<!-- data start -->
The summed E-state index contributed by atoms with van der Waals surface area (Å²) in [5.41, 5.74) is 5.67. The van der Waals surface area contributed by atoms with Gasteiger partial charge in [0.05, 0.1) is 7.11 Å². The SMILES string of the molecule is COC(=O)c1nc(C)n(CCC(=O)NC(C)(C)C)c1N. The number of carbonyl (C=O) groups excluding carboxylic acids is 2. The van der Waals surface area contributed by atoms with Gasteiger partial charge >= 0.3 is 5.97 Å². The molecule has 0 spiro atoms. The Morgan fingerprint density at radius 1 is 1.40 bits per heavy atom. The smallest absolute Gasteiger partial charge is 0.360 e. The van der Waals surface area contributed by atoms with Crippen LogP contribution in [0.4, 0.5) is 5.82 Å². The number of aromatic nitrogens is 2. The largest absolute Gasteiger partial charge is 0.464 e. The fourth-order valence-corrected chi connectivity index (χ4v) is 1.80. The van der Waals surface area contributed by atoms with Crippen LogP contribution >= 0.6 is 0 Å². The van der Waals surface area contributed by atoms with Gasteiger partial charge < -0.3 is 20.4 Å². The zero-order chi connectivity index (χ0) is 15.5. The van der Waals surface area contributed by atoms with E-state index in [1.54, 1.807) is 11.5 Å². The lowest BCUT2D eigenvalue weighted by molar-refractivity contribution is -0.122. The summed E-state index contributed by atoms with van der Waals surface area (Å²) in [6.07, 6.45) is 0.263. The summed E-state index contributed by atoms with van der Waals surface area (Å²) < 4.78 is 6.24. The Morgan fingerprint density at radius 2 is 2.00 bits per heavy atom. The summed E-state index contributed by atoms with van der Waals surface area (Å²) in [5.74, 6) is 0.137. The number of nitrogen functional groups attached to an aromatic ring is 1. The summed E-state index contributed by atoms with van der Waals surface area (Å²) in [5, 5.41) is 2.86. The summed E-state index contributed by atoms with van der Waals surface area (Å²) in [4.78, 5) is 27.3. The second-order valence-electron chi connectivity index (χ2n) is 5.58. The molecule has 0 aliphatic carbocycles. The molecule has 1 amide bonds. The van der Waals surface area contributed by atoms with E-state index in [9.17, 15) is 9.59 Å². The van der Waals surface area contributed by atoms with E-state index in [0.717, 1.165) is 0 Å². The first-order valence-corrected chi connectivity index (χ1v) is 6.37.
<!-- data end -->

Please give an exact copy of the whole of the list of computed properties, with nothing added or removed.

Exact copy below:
The summed E-state index contributed by atoms with van der Waals surface area (Å²) in [5.41, 5.74) is 5.67. The van der Waals surface area contributed by atoms with Gasteiger partial charge in [0.05, 0.1) is 7.11 Å². The SMILES string of the molecule is COC(=O)c1nc(C)n(CCC(=O)NC(C)(C)C)c1N. The number of carbonyl (C=O) groups excluding carboxylic acids is 2. The van der Waals surface area contributed by atoms with Gasteiger partial charge >= 0.3 is 5.97 Å². The molecule has 0 spiro atoms. The Morgan fingerprint density at radius 1 is 1.40 bits per heavy atom. The smallest absolute Gasteiger partial charge is 0.360 e. The van der Waals surface area contributed by atoms with Crippen LogP contribution in [0.4, 0.5) is 5.82 Å². The number of aromatic nitrogens is 2. The largest absolute Gasteiger partial charge is 0.464 e. The fourth-order valence-corrected chi connectivity index (χ4v) is 1.80. The van der Waals surface area contributed by atoms with Crippen LogP contribution >= 0.6 is 0 Å². The van der Waals surface area contributed by atoms with Gasteiger partial charge < -0.3 is 20.4 Å². The zero-order chi connectivity index (χ0) is 15.5. The van der Waals surface area contributed by atoms with E-state index in [1.54, 1.807) is 11.5 Å². The lowest BCUT2D eigenvalue weighted by molar-refractivity contribution is -0.122. The summed E-state index contributed by atoms with van der Waals surface area (Å²) in [6.07, 6.45) is 0.263. The summed E-state index contributed by atoms with van der Waals surface area (Å²) < 4.78 is 6.24. The Morgan fingerprint density at radius 2 is 2.00 bits per heavy atom. The summed E-state index contributed by atoms with van der Waals surface area (Å²) in [5.74, 6) is 0.137. The number of nitrogen functional groups attached to an aromatic ring is 1. The summed E-state index contributed by atoms with van der Waals surface area (Å²) in [5, 5.41) is 2.86. The summed E-state index contributed by atoms with van der Waals surface area (Å²) in [4.78, 5) is 27.3. The second-order valence-electron chi connectivity index (χ2n) is 5.58. The molecule has 0 aliphatic carbocycles. The molecule has 1 amide bonds. The van der Waals surface area contributed by atoms with E-state index in [9.17, 15) is 9.59 Å². The van der Waals surface area contributed by atoms with E-state index in [0.717, 1.165) is 0 Å². The first-order valence-corrected chi connectivity index (χ1v) is 6.37.